8

Sometimes I feel the need to fill a gap, while conversing, with something that in English would be filled with "you know" in the sense described by thefreedictionary.com:

Used parenthetically in conversation, as to fill pauses or educe the listener's agreement or sympathy: Please try to be, you know, a little quieter

In case people are used to say something analogue in Russian, which expression can be used?

13

Those expressions are called "fillers".

Russian, as most languages, has many of them: как бы, типа, знаешь, так сказать etc:

They usually don't need to be translated verbatim:

  • Постарайся вести себя, ну, знаешь, потише
  • Постарайся вести себя как бы потише
  • Постарайся вести себя, типа, потише
  • Постарайся вести себя, так сказать, потише

are all valid.

In Russian linguistics, those are called "parasitic words" (слова-паразиты)

7
  • 4
    у меня иногда подозрение, что не в русской лингвистике они так называются, а в среде учительниц русского языка)))
    – shabunc
    Apr 22 '13 at 18:08
  • 3
    И правильно называются =) Очень точное определение, пусть и неофициальное. Привычка "типкать" и "экать" в паузах между словами прилепляется очень прочно =)
    – petajamaja
    Apr 22 '13 at 18:12
  • 3
    @petajamaja, ну я б всё-таки слова вроде "знаешь, послушай" не стал бы в одну кучу с эканьем. Они иногда привносят определённый оттенок теплоты в беседу))
    – shabunc
    Apr 23 '13 at 6:55
  • 3
    @petajamaja They are not just "parasitic words", they are also called "discursive words".
    – Artemix
    May 22 '13 at 6:44
  • @Artemix - Wow, such a nice article! thanks =)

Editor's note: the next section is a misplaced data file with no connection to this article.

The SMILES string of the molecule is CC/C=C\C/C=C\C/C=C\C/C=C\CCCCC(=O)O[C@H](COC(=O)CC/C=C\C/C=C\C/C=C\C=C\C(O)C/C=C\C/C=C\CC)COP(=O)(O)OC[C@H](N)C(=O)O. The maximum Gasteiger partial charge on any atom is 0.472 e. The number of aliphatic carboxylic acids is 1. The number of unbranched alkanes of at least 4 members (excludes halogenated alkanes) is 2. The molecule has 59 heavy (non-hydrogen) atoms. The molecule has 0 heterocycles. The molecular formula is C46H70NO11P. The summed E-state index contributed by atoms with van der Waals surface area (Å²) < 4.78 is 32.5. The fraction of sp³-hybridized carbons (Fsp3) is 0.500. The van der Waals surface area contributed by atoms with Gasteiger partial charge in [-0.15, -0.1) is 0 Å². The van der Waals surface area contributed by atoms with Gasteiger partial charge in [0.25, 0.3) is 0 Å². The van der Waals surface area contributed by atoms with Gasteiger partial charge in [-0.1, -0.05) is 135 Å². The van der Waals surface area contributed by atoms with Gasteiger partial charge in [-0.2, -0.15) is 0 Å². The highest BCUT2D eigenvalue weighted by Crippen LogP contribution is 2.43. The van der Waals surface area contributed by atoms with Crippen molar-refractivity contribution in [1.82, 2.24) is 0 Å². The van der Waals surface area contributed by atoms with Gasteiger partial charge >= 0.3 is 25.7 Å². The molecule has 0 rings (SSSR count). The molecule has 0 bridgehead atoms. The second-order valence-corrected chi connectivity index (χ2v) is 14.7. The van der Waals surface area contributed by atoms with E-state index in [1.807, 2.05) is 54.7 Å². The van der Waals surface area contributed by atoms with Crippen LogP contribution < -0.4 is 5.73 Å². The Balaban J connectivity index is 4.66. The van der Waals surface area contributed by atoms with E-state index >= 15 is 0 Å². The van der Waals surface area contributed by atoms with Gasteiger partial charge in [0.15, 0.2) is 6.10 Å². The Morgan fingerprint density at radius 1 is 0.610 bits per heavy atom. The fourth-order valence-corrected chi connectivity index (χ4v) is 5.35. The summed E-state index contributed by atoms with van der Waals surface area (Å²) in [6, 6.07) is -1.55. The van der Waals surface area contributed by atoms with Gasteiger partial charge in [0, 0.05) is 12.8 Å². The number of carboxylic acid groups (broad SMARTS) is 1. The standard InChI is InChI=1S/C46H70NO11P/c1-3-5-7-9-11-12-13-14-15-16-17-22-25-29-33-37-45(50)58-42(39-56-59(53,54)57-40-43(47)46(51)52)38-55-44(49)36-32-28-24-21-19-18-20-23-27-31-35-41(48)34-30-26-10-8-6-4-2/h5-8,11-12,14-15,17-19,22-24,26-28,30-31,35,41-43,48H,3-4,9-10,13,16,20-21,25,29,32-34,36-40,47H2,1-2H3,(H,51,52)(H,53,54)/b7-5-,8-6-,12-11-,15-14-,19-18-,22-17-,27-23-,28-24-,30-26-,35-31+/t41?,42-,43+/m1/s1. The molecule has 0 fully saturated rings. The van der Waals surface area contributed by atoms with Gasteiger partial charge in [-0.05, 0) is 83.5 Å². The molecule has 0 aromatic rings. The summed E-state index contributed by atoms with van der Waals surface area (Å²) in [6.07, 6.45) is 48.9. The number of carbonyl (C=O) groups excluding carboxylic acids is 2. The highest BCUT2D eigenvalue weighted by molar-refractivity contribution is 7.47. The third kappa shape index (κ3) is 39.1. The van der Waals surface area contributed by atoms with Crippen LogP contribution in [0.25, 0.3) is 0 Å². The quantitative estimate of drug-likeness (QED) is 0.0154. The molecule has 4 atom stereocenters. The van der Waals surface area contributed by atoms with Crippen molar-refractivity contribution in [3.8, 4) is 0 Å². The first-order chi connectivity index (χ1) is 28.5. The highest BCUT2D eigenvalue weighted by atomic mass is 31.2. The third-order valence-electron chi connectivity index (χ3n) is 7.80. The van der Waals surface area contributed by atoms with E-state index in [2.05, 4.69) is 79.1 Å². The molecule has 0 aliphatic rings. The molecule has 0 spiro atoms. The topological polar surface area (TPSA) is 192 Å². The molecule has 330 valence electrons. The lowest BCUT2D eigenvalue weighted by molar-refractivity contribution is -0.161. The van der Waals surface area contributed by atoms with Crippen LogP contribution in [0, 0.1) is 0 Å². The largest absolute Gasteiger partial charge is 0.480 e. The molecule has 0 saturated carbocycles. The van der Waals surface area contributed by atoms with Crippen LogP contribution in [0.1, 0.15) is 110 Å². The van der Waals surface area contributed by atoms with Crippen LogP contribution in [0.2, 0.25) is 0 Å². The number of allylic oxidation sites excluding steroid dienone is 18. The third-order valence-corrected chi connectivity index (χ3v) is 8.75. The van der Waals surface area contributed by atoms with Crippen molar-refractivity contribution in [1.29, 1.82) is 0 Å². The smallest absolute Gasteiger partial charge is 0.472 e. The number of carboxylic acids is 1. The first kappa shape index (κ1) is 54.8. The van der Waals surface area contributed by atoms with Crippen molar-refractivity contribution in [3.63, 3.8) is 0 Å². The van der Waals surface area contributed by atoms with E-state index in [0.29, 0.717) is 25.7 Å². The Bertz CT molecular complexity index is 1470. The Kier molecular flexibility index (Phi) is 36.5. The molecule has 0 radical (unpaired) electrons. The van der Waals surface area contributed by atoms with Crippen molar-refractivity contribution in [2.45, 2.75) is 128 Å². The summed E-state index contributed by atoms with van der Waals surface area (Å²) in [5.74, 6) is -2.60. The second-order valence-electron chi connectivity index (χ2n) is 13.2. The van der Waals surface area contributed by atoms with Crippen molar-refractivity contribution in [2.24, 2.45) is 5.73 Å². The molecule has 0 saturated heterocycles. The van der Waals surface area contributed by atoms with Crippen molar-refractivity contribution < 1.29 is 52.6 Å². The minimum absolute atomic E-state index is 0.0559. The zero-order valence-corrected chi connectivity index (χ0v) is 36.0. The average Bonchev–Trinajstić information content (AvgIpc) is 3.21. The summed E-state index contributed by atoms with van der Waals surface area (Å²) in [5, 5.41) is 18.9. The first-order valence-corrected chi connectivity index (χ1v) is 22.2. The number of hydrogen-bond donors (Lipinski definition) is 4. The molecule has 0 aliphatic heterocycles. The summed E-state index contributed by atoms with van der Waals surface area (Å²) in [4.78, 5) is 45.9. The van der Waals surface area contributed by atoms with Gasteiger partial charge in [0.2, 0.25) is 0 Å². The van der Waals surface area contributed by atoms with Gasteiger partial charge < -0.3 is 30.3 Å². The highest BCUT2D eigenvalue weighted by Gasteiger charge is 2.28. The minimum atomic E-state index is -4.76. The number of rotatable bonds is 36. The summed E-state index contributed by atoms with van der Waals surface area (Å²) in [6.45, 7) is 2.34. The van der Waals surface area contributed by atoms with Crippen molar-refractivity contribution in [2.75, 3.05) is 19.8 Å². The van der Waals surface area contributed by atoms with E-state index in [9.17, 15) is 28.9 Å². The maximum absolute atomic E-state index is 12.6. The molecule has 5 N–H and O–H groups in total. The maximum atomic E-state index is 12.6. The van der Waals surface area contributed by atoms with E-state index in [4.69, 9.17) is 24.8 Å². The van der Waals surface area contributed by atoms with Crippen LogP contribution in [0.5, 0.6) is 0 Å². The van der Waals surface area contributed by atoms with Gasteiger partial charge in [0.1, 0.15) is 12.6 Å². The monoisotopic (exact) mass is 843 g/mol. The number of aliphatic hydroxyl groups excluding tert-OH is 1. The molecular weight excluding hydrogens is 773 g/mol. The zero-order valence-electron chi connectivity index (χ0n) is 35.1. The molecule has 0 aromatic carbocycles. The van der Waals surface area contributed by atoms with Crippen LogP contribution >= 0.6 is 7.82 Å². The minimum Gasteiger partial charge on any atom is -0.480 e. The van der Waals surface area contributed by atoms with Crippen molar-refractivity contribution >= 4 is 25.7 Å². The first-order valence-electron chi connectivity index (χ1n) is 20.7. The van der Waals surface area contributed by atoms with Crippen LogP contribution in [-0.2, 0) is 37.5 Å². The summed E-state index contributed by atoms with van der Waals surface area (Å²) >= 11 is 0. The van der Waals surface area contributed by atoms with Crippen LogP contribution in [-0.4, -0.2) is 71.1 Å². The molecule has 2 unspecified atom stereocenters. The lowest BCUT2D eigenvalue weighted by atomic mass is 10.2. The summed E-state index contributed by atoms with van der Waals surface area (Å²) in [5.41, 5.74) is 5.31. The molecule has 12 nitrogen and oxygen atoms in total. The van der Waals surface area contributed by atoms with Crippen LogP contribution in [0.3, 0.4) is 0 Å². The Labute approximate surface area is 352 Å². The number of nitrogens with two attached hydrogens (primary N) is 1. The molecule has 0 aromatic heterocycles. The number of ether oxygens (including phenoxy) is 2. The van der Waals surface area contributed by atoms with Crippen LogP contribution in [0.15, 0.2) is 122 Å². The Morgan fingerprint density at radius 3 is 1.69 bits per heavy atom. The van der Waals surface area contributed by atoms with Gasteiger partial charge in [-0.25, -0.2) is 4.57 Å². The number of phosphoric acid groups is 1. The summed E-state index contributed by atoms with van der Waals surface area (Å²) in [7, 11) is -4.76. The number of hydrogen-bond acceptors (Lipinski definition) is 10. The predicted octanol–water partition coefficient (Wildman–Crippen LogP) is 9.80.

– petajamaja
    May 22 '13 at 13:05
5

Here are some more possibilities:

  • Слышишь, веди себя потише.
  • Видишь ли, надо себя вести потише.
  • Веди себя, понимаешь, потише.
1
  • 3
    +1 for понимаешь )))
    – shabunc
    Apr 24 '13 at 6:44
4

"знаешь ли"

Знаешь ли, дорогой, веди себя потише.

5
  • so, if I speak with some woman, "дорогая". Wouldn't I need to be very close to the person to say that?
    – c.p.
    Apr 22 '13 at 18:03
  • @c.p. no. i would say, it is a kind of sarcasm, like addressing somebody "уважаемый".
    – Anixx
    Apr 22 '13 at 18:27
  • 1
    @c.p. the "знаешь ли", especially the "ли" makes it less polite, if you want to be more polite you better not to use it. If you are addressing a close person, you can say "знаешь" or "знаешь что".
    – Anixx
    Apr 22 '13 at 18:31
  • 3
    "знаешь ли" would implyes continuation like "знаешь ли, дорогой, веди себя потише, а то ведь я могу и по морде надавать".
    – Anixx
    Apr 22 '13 at 18:34
  • @Anixx, 100% agree, but such a funny example =)
    – petajamaja
    Apr 22 '13 at 20:49
0

Russian language has many lexical constructions which can be considered as "fillers".

Some of them:

Вводные слова (introductory words)

видишь ли, здесь все не так просто - you see, everything is not so simple here

Частицы (co-words making sentence more expressive)

вы бы залатили за аренду квартиры - would you pay for renting an apartment

-1

try please: можете, пожалуйста, вести себя потише?

1
  • 3
    Welcome to Russian Language and Usage Beta! It's a very succinct answer, we usually prefere more elaborated ones. As it stands, it's at risk to be downvoted and eventually removed. Also, your translation seem to fit for the sentence, but I'm not sure whether пожалуйста can be translated as "you know" as a general rule. Could you elaborate?
    – c.p.
    May 21 '13 at 18:13

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